Once the company processes the information, the policy will be dispatched. It’s valid only for a year, but the company is in talks with the existing insurer, The New India Assurance, for a renewal option. Says Rahul Aggarwal, CEO, Optima Insurance Brokers: “Most often the compensation doled out by the government to the victim’s family is inadequate. Though the insurance amount provided by this policy will not take care of all financial needs of a family, it will help them to a certain extent.”

— Priya Kapoor

The lesser evil

Best FD interest rates
BankInterest rateTenure
ABN Amro Bank10.25%400 days
Tamil Mercantile Bank10%400 days
Kotak Bank9.75%
>1 yr but less than 2 yrs
Senior citizens will get an additional 0.25%; list is illustrative

After its July 29 credit policy announcement, RBI seems to be the villain out to drain your money. In fact, after the announcement, the BSE Sensex fell by more than 500 points, and the banking index lost over 5%. Despite these negatives, the central bank is working to your benefit. By increasing the repo rate and the CRR by 0.5 and 0.25 percentage points, respectively, it hopes to control the single biggest threat to personal finances—inflation. Through these measures, RBI aims to bring down inflation to 7% by March 2009. That is not to say that you won’t feel the pinch in the immediate future. Stocks from more rate-sensitive sectors such as real estate, banks and capital goods, which had posted a tentative recovery in the run-up to the credit policy announcement, may face a setback. “With capital becoming dearer, we also expect it to impact corporate profitability as a whole because most sectors and companies have embarked on huge capacity expansion plans,” says Hitesh Agrawal, head of research, Angel Broking.

Worse, many analysts believe the investors should be prepared for another round of hikes in deposit and lending rates considering the higher borrowing costs for banks and the pressure on liquidity. Also, RBI may have to further tighten the screws in the near future. A lot will depend on crude oil prices, which have thankfully begun to fall. The bad news is that its spill-over advantages may be negated if government expenditure goes up sharply, as it is wont to in election season. But if the government can curtail expenditure and inflation is back in the 5-7% range, RBI will be able to relax its vigil and interest rates will come down.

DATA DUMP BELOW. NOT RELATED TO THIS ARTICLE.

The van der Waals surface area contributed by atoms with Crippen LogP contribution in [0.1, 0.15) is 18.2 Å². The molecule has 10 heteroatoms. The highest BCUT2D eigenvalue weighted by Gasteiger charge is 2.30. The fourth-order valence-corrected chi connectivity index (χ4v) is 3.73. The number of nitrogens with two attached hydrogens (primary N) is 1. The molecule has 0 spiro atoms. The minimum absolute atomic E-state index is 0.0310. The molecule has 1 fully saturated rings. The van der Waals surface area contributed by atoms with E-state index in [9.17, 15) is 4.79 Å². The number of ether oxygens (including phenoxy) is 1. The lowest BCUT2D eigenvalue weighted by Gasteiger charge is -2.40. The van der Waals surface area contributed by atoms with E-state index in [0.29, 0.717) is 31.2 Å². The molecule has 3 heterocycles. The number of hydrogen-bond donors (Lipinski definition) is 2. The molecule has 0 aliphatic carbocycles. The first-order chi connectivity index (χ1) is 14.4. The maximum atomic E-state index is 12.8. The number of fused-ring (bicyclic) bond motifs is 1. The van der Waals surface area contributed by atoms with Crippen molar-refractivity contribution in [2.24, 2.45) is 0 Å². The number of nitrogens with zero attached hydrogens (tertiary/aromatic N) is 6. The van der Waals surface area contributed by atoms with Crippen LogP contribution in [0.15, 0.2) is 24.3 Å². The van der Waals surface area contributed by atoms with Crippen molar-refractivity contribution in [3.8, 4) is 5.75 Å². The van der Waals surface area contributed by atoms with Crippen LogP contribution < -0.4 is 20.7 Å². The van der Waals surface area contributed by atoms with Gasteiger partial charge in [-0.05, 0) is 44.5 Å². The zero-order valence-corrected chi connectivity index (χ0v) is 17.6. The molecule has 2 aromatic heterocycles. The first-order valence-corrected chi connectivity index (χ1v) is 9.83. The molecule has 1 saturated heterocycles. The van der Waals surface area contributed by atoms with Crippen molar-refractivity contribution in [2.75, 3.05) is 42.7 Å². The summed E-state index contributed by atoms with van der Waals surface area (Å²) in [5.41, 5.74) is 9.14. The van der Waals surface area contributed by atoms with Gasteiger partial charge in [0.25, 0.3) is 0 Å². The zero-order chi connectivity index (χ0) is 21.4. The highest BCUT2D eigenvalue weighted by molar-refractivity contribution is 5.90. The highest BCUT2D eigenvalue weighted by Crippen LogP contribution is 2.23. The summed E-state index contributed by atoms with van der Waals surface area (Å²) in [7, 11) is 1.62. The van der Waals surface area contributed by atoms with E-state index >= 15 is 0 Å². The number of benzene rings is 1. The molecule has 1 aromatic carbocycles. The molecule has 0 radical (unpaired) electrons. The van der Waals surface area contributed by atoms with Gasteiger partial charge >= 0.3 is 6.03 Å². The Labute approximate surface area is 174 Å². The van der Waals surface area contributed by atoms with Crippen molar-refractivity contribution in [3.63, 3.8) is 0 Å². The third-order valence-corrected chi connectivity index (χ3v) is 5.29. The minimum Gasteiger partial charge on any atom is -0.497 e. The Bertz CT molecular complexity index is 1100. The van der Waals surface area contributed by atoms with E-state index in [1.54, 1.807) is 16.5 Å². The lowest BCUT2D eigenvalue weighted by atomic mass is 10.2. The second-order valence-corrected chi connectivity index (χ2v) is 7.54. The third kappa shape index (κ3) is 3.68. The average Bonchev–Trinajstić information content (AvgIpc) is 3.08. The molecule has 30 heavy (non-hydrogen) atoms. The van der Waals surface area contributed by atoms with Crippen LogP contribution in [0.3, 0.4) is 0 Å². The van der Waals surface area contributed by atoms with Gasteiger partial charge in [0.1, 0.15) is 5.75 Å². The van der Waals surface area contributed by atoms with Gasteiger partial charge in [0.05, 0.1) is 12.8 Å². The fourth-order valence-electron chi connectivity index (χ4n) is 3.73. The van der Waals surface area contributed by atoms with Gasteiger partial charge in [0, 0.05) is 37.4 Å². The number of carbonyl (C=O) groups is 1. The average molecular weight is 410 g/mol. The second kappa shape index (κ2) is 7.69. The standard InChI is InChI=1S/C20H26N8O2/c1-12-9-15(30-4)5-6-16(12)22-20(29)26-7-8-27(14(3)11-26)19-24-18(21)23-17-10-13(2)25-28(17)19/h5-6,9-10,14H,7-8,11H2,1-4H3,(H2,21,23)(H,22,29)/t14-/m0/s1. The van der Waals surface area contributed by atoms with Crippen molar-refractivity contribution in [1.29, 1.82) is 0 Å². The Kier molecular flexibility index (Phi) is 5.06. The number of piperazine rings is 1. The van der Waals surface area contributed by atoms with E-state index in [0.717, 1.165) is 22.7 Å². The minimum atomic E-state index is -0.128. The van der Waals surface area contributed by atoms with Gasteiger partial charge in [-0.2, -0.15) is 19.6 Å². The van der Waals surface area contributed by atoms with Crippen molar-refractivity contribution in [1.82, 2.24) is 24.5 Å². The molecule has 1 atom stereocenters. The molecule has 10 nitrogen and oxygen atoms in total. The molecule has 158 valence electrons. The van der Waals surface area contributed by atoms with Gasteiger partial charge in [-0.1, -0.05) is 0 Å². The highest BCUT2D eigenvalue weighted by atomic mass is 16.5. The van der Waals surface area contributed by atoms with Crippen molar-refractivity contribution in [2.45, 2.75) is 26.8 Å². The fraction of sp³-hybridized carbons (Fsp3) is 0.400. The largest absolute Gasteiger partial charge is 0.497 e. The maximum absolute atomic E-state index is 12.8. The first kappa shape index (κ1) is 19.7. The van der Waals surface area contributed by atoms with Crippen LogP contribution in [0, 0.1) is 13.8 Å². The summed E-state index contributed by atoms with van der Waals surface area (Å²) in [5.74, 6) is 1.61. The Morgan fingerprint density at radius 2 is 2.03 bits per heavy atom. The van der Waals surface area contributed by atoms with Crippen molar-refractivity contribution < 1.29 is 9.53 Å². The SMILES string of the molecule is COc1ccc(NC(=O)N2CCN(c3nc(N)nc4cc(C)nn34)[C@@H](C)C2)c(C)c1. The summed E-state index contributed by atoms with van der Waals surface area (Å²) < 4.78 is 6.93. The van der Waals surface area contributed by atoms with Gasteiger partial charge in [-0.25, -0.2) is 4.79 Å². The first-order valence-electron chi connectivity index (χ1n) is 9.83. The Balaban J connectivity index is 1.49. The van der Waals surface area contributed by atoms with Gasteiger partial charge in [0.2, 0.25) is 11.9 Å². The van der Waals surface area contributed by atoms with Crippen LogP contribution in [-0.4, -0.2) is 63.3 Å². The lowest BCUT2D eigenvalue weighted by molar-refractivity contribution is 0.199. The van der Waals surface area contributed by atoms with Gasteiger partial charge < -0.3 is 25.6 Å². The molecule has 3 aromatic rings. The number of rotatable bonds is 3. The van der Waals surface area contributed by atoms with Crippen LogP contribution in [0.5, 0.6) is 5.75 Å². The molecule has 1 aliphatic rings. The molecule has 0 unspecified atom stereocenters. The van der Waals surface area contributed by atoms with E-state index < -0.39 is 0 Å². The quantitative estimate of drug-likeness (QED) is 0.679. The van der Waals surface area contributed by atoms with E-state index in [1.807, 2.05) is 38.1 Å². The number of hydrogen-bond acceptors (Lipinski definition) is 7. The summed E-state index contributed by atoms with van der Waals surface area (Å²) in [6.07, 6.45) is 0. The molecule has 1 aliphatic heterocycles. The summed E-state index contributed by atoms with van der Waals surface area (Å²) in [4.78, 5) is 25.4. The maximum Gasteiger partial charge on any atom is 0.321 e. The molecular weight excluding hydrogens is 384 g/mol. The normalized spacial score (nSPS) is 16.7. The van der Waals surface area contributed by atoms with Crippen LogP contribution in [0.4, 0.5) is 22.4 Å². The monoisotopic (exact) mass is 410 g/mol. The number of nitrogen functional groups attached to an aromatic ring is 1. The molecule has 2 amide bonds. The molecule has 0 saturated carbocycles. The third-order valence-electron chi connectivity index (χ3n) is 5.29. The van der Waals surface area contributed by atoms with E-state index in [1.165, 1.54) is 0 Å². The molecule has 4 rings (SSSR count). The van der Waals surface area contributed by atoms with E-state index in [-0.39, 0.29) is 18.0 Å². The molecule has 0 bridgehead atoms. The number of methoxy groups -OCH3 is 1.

— Tanvi Varma

 

Site seeing

Your verdict

Most Money Today pages are devoted to bringing the best expert advice on personal finance. But our readers too come up with profound pearls of wisdom. Starting this issue, we bring you the results of Money Today online poll on select and current investing issues.

Our Question

The Sensex has been anything but promising this year. Would you sell your stocks or buy more while the prices are low?

80% buy
14% sell
6% can't say

An overwhelming majority of readers feels that bearish markets are not to run away from, but are meant to buy more stocks. No wonder there is no panic on Dalal Street

Conducted between July 15 and July 29. Total responses: 346

Poll question for you

With interest rates rising, is it time to shift from equities to debt investments?

• Yes, but for the short term
• No, it's time to buy more equities
• Not sure

There are enough and more travel portals to find the best hotel deals. Savvy travellers also surf individual hotel Websites as they often quote lower rates than the facilitator sites. How about a portal that does all the searching on your behalf? Trip-Bazaar.com, the latest kid on the block, claims to trawl through 30 travel sites, from biggies like Orbitz.com to Asia-specific sites like Agoda.com, to cover 9 lakh properties across 195 countries.

Little wonder that it can throw up results for 142 destinations in India alone, including little known places like Alsisar and Kanatal. Its global representation gives it an edge over iXiGo.com, the only other major travel aggregator covering hotels. However, Trip-Bazaar is only an infomediary, not an intermediary. So you can’t make a booking on the site directly, but it will take you to the relevant site, where you can make an instant reservation.

— Sushmita Choudhury

Triple gain